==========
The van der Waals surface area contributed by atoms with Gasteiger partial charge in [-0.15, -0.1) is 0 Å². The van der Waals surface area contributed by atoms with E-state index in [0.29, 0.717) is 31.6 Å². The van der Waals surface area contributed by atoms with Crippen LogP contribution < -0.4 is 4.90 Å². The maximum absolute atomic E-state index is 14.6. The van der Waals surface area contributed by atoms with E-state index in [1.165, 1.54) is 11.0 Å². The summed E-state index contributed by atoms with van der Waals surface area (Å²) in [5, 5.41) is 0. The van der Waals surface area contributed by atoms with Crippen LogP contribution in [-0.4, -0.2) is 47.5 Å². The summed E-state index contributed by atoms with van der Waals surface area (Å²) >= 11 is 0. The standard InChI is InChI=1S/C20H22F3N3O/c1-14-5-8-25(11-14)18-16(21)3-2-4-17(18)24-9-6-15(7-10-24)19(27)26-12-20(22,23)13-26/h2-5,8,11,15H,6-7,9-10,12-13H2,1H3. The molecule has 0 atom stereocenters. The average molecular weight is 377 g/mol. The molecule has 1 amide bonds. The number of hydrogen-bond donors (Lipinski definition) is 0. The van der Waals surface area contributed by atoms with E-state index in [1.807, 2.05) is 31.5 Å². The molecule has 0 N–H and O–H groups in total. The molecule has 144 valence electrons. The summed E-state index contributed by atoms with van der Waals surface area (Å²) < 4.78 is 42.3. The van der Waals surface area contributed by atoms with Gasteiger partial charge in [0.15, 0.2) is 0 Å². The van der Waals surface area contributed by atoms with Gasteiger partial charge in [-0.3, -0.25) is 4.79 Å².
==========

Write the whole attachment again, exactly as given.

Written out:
The van der Waals surface area contributed by atoms with Gasteiger partial charge in [-0.15, -0.1) is 0 Å². The van der Waals surface area contributed by atoms with E-state index in [0.29, 0.717) is 31.6 Å². The van der Waals surface area contributed by atoms with Crippen LogP contribution < -0.4 is 4.90 Å². The maximum absolute atomic E-state index is 14.6. The van der Waals surface area contributed by atoms with E-state index in [1.165, 1.54) is 11.0 Å². The summed E-state index contributed by atoms with van der Waals surface area (Å²) in [5, 5.41) is 0. The van der Waals surface area contributed by atoms with Crippen LogP contribution in [-0.4, -0.2) is 47.5 Å². The summed E-state index contributed by atoms with van der Waals surface area (Å²) >= 11 is 0. The standard InChI is InChI=1S/C20H22F3N3O/c1-14-5-8-25(11-14)18-16(21)3-2-4-17(18)24-9-6-15(7-10-24)19(27)26-12-20(22,23)13-26/h2-5,8,11,15H,6-7,9-10,12-13H2,1H3. The molecule has 0 atom stereocenters. The average molecular weight is 377 g/mol. The molecule has 1 amide bonds. The number of hydrogen-bond donors (Lipinski definition) is 0. The van der Waals surface area contributed by atoms with E-state index in [1.807, 2.05) is 31.5 Å². The molecule has 0 N–H and O–H groups in total. The molecule has 144 valence electrons. The summed E-state index contributed by atoms with van der Waals surface area (Å²) < 4.78 is 42.3. The van der Waals surface area contributed by atoms with Gasteiger partial charge in [0.15, 0.2) is 0 Å². The van der Waals surface area contributed by atoms with Gasteiger partial charge in [-0.3, -0.25) is 4.79 Å².